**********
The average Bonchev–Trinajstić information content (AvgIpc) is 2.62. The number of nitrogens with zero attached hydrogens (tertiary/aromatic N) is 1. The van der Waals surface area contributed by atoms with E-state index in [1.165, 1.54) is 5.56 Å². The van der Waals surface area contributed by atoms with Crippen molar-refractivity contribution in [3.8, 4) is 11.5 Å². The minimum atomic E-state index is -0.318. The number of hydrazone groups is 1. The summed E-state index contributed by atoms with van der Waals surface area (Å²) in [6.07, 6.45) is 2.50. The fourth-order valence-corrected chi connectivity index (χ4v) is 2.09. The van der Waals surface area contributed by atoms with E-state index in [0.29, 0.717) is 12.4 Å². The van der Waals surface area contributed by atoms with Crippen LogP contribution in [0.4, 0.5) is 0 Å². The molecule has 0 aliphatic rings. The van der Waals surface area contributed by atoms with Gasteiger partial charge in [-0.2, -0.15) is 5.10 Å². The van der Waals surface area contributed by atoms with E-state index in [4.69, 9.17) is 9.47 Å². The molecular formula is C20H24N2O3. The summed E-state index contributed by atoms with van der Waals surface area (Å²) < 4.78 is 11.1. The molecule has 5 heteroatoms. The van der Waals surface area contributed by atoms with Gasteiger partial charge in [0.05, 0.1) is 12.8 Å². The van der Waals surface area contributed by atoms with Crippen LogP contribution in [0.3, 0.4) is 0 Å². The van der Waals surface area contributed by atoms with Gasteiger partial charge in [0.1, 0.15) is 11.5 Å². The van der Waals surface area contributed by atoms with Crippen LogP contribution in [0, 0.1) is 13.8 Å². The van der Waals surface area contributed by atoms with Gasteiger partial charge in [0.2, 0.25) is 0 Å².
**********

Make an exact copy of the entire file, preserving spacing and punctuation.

The average Bonchev–Trinajstić information content (AvgIpc) is 2.62. The number of nitrogens with zero attached hydrogens (tertiary/aromatic N) is 1. The van der Waals surface area contributed by atoms with E-state index in [1.165, 1.54) is 5.56 Å². The van der Waals surface area contributed by atoms with Crippen molar-refractivity contribution in [3.8, 4) is 11.5 Å². The minimum atomic E-state index is -0.318. The number of hydrazone groups is 1. The summed E-state index contributed by atoms with van der Waals surface area (Å²) in [6.07, 6.45) is 2.50. The fourth-order valence-corrected chi connectivity index (χ4v) is 2.09. The van der Waals surface area contributed by atoms with E-state index in [0.29, 0.717) is 12.4 Å². The van der Waals surface area contributed by atoms with Crippen LogP contribution in [0.4, 0.5) is 0 Å². The molecule has 0 aliphatic rings. The van der Waals surface area contributed by atoms with Gasteiger partial charge in [-0.2, -0.15) is 5.10 Å². The van der Waals surface area contributed by atoms with E-state index in [4.69, 9.17) is 9.47 Å². The molecular formula is C20H24N2O3. The summed E-state index contributed by atoms with van der Waals surface area (Å²) < 4.78 is 11.1. The molecule has 5 heteroatoms. The van der Waals surface area contributed by atoms with Gasteiger partial charge in [0.05, 0.1) is 12.8 Å². The van der Waals surface area contributed by atoms with Crippen LogP contribution in [0.3, 0.4) is 0 Å². The van der Waals surface area contributed by atoms with Gasteiger partial charge in [0.1, 0.15) is 11.5 Å². The van der Waals surface area contributed by atoms with Crippen LogP contribution in [0, 0.1) is 13.8 Å². The van der Waals surface area contributed by atoms with Gasteiger partial charge in [0.2, 0.25) is 0 Å².